Despite her initial statement about the Ahmadovs being “owned” by Kadyrov’s new pro-Putin regime, Novikova’s film demonstrates her discretion and her care for the family. She does not dwell on the violence that has rocked them in the past twenty years, although interview subjects make anecdotal mention of terrorist attacks and bombings. Ramzan Ahmadov, for example, is described crawling through the rubble of a performance hall attacked by terrorists, shaking each child dancer lying on the ground to check if they were alive. Certain words and gestures indicate that these experiences of violence touch the subjects further than they express in words.

Novikova focuses on how choreographer Ahmadov and leader Kadyrov each attempt to mobilize the children’s dance troupe to manifest their own visions of Chechen identity. Ahmadov makes a promotional dance video for his troupe to rekindle ties they’ve lost with Europe. He buries armor in an ancient Chechen tower, and Novikova films small boys in faux chain mail who “discover” it and begin to spar. A handful of elementary-age girls dressed in pristine gowns file across a bridge to swaddle the swords in their shawls, forcing a peace. “Chechens were a nation of knights”, says Ahmadov. For him, dance is about reconciliation, like the traditional Chechen practice of sword-swaddling.

Meanwhile, Kadyrov showcases Daymohk as the opening act for political and sporting events. In a particularly compelling scene, the children file into a cage in the center of an amphitheater lined with larger-than-life posters of Putin and Kadyrov. Moving spotlights from above strobe a confusing light show onto them and they dance as Kadyrov and his associates watch from velvet couches. The dance is followed by a boxing match between pre-pubescent boys, the headline event. If Ahmadov’s Chechen fairy tale is one of medieval chivalry and peace-making, Kadyrov’s is a militant celebration of physical strength.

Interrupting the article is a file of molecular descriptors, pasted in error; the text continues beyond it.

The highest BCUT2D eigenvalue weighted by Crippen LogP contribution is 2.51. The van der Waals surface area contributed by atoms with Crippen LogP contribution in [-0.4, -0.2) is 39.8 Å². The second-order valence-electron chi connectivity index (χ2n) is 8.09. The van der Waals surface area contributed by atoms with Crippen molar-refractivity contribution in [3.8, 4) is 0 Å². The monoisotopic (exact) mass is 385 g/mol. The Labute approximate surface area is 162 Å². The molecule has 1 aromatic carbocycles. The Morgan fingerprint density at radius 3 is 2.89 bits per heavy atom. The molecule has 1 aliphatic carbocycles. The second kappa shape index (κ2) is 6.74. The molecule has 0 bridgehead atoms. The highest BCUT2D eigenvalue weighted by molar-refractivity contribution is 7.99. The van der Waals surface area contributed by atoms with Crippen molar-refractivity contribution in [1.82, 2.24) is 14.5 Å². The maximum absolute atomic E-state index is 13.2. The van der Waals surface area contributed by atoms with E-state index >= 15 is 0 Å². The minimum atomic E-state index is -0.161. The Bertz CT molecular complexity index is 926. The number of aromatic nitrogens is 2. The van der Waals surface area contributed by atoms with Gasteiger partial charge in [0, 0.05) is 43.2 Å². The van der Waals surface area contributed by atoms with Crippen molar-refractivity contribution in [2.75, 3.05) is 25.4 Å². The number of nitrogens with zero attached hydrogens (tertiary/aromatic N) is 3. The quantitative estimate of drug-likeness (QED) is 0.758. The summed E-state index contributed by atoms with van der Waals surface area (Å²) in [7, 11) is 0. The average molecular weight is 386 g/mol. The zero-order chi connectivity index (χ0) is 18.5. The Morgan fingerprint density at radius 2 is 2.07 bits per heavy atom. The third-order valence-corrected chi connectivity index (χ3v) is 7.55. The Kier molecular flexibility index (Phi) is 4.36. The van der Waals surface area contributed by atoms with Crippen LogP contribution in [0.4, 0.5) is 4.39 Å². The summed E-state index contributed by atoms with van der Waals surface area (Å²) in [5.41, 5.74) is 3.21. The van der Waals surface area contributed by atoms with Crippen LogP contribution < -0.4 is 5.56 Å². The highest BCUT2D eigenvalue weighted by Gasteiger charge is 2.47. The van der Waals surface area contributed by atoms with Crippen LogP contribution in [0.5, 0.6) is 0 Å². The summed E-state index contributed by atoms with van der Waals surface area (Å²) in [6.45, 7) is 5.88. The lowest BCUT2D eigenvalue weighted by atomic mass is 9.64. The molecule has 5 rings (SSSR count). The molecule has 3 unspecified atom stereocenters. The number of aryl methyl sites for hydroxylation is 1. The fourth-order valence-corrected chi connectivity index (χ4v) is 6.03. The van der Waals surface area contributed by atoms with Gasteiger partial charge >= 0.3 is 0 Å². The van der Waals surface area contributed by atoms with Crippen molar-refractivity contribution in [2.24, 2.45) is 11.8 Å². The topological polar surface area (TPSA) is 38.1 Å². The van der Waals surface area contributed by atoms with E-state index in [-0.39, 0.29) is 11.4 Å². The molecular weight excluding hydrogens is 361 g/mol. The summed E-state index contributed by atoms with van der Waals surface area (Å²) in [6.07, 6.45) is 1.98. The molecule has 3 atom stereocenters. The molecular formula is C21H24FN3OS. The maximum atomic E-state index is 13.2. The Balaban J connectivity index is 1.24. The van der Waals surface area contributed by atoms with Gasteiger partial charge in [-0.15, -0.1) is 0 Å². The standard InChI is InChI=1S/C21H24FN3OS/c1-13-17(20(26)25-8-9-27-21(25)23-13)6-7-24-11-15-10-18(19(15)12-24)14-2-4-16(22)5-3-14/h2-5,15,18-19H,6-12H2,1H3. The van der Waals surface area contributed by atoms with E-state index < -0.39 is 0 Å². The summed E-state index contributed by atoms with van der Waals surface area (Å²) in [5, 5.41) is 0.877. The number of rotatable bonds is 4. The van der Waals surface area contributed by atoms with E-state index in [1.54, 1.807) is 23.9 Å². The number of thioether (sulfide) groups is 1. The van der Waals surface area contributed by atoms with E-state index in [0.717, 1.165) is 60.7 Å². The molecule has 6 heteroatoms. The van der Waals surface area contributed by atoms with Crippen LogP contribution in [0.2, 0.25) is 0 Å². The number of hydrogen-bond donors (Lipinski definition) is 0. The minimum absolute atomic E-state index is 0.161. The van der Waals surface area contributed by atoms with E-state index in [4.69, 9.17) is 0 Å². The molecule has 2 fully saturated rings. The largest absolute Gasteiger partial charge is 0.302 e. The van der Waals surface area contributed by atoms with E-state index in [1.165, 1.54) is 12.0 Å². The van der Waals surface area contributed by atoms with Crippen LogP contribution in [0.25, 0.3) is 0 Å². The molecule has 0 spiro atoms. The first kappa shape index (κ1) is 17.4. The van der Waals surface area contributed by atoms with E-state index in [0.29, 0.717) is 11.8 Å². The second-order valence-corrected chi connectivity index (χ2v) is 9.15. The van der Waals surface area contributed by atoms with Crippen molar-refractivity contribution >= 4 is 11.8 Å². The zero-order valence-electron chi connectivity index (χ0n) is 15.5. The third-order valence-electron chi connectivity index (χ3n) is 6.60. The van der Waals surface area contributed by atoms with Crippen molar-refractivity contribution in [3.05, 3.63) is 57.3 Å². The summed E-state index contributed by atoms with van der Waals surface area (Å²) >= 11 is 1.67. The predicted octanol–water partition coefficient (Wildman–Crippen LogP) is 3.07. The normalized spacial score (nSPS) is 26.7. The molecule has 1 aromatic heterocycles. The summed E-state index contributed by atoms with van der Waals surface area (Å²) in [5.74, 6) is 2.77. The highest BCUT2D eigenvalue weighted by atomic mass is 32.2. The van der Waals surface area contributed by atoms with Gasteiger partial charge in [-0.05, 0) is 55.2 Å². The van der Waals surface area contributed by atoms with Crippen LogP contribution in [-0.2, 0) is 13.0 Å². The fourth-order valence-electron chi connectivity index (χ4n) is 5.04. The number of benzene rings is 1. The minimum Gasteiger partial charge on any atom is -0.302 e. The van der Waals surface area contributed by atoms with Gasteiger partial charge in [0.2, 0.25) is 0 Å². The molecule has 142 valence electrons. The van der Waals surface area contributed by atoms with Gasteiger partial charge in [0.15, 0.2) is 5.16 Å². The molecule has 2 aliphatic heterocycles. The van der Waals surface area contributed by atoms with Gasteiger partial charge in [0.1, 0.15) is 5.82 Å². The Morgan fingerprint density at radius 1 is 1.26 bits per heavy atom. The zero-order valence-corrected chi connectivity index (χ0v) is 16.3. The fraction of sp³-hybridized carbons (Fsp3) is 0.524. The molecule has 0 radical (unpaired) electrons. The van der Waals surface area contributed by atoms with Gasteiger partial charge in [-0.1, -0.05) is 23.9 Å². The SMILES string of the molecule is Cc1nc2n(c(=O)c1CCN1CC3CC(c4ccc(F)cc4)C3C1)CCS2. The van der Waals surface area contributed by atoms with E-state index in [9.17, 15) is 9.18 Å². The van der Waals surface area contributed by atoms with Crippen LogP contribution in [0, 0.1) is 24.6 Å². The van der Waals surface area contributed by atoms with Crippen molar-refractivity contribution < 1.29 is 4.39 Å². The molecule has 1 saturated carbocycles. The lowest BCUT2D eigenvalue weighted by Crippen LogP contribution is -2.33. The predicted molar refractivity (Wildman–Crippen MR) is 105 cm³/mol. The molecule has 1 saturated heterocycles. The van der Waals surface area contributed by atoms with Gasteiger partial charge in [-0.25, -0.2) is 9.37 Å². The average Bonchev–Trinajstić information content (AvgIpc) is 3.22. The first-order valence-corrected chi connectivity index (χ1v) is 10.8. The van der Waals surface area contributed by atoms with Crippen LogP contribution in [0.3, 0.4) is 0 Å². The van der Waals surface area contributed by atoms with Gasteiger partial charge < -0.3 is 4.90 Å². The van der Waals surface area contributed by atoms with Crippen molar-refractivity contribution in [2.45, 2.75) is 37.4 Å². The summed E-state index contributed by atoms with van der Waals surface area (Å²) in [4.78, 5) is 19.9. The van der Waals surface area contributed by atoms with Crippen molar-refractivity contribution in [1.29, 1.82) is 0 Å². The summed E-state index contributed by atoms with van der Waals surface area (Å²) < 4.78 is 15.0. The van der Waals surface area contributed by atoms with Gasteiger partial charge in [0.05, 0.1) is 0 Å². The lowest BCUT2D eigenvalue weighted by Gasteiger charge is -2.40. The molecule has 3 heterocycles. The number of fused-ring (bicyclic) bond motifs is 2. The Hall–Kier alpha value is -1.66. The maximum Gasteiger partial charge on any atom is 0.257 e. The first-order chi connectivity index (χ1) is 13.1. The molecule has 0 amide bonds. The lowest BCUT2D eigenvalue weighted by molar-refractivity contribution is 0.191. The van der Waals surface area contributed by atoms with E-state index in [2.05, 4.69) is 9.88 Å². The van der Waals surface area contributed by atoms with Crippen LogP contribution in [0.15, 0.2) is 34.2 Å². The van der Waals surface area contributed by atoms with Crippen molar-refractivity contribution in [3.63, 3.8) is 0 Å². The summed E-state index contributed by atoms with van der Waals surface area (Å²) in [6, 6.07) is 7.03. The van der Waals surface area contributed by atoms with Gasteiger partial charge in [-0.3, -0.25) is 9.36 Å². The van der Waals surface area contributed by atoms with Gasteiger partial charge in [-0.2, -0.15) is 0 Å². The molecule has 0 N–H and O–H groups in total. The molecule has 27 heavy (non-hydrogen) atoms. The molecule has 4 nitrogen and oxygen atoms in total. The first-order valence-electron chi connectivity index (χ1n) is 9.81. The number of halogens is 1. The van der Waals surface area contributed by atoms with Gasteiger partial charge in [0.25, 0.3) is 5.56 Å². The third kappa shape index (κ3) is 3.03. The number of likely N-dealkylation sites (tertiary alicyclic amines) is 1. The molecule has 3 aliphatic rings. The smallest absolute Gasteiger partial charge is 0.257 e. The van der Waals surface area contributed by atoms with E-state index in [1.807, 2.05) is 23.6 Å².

If Ahmadov, who was proud of how Daymohk portrayed Chechen identity during the wars for Chechen independence, now permits the same dance group to perform at pro-Russian political events, does that make him, and the group, complicit in the new regime? Is the rags-to-riches tale of the Ahmadovs one of selling out? Novikova somewhat fatalistically portrays a world in which her subjects had no choice. The Aminats do not seem to take joy in their new wealth or titles, and events late in the film indicate that the famous choreographer struggles with depression and hopelessness in his new life. The filmmaker contrasts the omnipresent and inescapable political oppression with the dream-like beauty of Daymohk’s music video and a single spoken poem by Mikhail Lermontov, “the poet of the Caucasus”. But these forms of local culture and art are no escape, as they are just as vulnerable to Russian occupation as the Chechen region, and people, itself.